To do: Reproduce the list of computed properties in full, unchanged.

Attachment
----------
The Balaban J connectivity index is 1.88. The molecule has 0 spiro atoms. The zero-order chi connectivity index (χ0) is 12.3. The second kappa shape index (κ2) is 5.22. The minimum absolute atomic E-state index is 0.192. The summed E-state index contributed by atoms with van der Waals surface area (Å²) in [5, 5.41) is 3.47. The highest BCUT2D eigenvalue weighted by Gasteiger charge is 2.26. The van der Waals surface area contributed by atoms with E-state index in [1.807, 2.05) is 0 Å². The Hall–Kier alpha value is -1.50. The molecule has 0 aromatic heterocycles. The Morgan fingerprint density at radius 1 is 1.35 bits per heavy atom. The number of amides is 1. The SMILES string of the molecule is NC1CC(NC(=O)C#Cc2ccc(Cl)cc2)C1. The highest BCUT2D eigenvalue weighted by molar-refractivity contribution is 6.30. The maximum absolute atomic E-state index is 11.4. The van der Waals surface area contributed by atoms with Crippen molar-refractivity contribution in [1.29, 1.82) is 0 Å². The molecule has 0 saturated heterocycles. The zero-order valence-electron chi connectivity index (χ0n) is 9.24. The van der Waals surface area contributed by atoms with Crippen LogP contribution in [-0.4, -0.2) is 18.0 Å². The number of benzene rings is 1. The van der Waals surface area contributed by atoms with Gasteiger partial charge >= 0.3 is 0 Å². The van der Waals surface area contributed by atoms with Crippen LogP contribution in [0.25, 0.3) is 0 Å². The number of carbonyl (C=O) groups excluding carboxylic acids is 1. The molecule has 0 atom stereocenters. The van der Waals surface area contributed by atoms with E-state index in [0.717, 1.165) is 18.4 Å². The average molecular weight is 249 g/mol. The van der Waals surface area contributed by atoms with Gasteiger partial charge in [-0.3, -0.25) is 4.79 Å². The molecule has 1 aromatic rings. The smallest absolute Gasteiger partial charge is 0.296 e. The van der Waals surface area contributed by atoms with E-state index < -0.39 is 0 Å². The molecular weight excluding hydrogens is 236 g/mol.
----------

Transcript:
The Balaban J connectivity index is 1.88. The molecule has 0 spiro atoms. The zero-order chi connectivity index (χ0) is 12.3. The second kappa shape index (κ2) is 5.22. The minimum absolute atomic E-state index is 0.192. The summed E-state index contributed by atoms with van der Waals surface area (Å²) in [5, 5.41) is 3.47. The highest BCUT2D eigenvalue weighted by Gasteiger charge is 2.26. The van der Waals surface area contributed by atoms with E-state index in [1.807, 2.05) is 0 Å². The Hall–Kier alpha value is -1.50. The molecule has 0 aromatic heterocycles. The Morgan fingerprint density at radius 1 is 1.35 bits per heavy atom. The number of amides is 1. The SMILES string of the molecule is NC1CC(NC(=O)C#Cc2ccc(Cl)cc2)C1. The highest BCUT2D eigenvalue weighted by molar-refractivity contribution is 6.30. The maximum absolute atomic E-state index is 11.4. The van der Waals surface area contributed by atoms with Crippen molar-refractivity contribution in [1.29, 1.82) is 0 Å². The molecule has 0 saturated heterocycles. The zero-order valence-electron chi connectivity index (χ0n) is 9.24. The van der Waals surface area contributed by atoms with Crippen LogP contribution in [-0.4, -0.2) is 18.0 Å². The number of benzene rings is 1. The van der Waals surface area contributed by atoms with Gasteiger partial charge >= 0.3 is 0 Å². The van der Waals surface area contributed by atoms with Crippen LogP contribution in [0.25, 0.3) is 0 Å². The number of carbonyl (C=O) groups excluding carboxylic acids is 1. The molecule has 0 atom stereocenters. The van der Waals surface area contributed by atoms with E-state index in [0.717, 1.165) is 18.4 Å². The average molecular weight is 249 g/mol. The van der Waals surface area contributed by atoms with Gasteiger partial charge in [-0.3, -0.25) is 4.79 Å². The molecule has 1 aromatic rings. The smallest absolute Gasteiger partial charge is 0.296 e. The van der Waals surface area contributed by atoms with E-state index < -0.39 is 0 Å². The molecular weight excluding hydrogens is 236 g/mol.